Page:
Putting Demand and Supply to Work

Read this section to learn about some applications of the demand and supply model. Attempt the "Try It” problem.

Case in Point: The Great Recession, the Arab Spring, and the Oil Market

Oil markets have been on a roller coaster ride for the last few years. Even after the official start of the recession in the United States in December 2007, oil prices continued to climb, peaking in the summer of 2008 at over $130 per barrel. Although demand in the United States and Europe was already weakening, growth in the rest of the world, particularly in China and India, was still strong. Overall, demand was rising.

Oil prices dropped precipitously following the start of the financial crisis and the deepening of the recession in the fall of 2008. Within a few months, the price of oil had dropped to around $40 and was in the $70 to $80 range for much of the rest of 2009 and the first half of 2010.

The so-called Arab Spring actually began with demonstrations late in 2010 in Tunisia. They quickly spread to Egypt, Bahrain, Syria, Yemen, Algeria, Jordan, Morocco, and Yemen. There were demonstrations in Saudi Arabia, Kuwait, Lebanon, Mauritania, and Sudan. By the fall of 2011, the movement had toppled the regimes of Zine El Abidine Ben Ali in Tunisia, Hosni Mubarak in Egypt, and Muammar al-Gaddafi in Libya.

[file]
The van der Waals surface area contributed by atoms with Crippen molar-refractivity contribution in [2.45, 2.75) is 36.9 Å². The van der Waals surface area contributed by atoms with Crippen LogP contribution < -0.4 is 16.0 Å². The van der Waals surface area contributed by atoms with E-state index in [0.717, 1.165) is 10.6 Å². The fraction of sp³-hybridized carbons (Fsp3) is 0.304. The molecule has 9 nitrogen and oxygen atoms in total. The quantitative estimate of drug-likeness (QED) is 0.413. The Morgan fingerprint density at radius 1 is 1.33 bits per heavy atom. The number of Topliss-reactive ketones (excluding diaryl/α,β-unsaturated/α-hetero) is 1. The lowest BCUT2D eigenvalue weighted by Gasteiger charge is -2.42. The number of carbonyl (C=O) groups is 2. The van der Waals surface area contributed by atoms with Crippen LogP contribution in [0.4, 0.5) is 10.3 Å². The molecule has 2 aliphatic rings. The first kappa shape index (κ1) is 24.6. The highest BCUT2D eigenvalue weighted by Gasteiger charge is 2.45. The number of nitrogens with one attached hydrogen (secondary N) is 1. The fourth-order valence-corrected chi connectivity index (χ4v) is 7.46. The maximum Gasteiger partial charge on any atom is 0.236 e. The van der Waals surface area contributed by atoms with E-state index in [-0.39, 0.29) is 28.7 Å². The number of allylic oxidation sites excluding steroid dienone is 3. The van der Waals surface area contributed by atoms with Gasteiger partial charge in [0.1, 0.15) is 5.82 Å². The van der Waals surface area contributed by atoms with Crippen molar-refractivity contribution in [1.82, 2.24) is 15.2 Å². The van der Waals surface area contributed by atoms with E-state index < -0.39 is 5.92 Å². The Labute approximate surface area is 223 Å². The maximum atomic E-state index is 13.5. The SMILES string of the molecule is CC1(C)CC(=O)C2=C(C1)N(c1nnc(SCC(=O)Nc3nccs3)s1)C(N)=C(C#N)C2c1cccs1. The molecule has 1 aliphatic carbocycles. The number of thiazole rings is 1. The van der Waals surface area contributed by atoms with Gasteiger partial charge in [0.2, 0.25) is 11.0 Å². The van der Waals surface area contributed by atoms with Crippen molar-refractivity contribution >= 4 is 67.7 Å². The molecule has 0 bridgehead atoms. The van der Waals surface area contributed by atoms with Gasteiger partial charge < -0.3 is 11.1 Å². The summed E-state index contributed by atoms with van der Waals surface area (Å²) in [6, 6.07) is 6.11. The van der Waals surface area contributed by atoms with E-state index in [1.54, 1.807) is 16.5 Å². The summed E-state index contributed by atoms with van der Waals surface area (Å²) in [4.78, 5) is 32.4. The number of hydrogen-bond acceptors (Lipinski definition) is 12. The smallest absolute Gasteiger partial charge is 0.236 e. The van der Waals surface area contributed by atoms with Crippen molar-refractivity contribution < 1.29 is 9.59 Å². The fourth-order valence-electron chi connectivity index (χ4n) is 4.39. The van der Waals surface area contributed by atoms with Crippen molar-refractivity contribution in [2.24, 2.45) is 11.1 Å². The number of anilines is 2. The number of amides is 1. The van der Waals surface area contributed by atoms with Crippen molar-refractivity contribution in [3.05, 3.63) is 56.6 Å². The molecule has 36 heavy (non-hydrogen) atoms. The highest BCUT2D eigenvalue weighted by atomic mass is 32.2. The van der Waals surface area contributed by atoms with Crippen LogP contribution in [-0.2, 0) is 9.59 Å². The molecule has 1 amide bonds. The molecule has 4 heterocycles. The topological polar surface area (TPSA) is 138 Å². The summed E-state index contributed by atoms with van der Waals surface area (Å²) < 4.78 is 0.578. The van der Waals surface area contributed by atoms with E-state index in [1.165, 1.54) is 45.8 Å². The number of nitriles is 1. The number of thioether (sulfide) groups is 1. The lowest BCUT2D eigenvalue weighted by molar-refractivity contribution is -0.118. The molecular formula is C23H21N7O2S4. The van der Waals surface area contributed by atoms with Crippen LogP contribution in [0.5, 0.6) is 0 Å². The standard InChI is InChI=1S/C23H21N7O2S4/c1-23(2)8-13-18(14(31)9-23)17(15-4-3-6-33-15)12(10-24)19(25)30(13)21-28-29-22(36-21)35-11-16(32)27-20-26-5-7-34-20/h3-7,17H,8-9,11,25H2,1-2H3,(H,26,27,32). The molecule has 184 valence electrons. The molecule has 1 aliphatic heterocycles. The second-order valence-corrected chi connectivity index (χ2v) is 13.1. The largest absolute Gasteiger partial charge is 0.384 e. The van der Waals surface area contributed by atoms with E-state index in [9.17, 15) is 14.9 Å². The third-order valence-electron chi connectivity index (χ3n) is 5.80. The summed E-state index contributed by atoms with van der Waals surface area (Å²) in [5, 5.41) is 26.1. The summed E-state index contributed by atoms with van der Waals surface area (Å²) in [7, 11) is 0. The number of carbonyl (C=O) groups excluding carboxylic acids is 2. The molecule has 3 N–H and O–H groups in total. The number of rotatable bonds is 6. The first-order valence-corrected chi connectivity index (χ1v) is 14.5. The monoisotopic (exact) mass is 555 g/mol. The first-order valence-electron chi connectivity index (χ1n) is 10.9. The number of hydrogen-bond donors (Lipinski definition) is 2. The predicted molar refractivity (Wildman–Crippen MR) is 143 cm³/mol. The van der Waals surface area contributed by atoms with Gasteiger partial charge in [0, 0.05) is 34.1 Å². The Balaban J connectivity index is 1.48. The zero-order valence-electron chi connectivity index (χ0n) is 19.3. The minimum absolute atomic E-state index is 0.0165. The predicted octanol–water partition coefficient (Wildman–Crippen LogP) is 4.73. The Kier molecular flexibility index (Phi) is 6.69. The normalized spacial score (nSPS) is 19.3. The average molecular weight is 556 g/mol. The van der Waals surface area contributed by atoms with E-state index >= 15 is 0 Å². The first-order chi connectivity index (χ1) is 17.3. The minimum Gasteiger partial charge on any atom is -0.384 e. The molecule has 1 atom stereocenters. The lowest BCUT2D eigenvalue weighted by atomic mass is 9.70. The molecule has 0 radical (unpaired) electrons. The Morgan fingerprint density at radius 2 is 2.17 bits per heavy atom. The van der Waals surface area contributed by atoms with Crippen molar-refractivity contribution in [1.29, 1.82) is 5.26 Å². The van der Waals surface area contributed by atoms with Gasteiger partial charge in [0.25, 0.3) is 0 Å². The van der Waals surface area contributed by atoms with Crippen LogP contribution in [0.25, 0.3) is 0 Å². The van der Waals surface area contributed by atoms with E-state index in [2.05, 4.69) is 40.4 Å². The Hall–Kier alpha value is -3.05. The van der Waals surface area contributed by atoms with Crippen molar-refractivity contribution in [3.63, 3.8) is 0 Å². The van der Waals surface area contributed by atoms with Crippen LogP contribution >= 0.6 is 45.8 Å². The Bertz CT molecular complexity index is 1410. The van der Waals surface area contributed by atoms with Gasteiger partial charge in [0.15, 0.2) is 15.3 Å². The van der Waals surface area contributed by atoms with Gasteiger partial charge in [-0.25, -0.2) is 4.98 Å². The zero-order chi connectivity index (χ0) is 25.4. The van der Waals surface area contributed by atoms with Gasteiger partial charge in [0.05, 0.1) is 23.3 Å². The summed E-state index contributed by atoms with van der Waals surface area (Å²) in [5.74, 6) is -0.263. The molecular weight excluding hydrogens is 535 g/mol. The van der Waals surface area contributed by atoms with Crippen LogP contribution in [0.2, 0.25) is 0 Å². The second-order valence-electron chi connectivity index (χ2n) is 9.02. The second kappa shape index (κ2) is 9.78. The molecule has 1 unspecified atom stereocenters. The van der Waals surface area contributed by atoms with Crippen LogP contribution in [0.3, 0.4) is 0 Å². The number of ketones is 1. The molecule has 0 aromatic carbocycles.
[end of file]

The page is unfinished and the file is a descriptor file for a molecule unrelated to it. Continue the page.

The movement had a large impact on oil prices as it raised questions about the security of oil supplies. The supply curve of oil shifted to the left, forcing the price upward. Not only were several key suppliers of oil affected, but at times the ability to transport oil through the Suez Canal was affected.

Oil prices rose to well over $100 per barrel by early 2011. They then began to subside again as some of the uprisings were subdued or ending, especially in the oil-rich Gulf countries. By the fall of 2011, oil prices had fallen about 20% as compared to earlier in the year.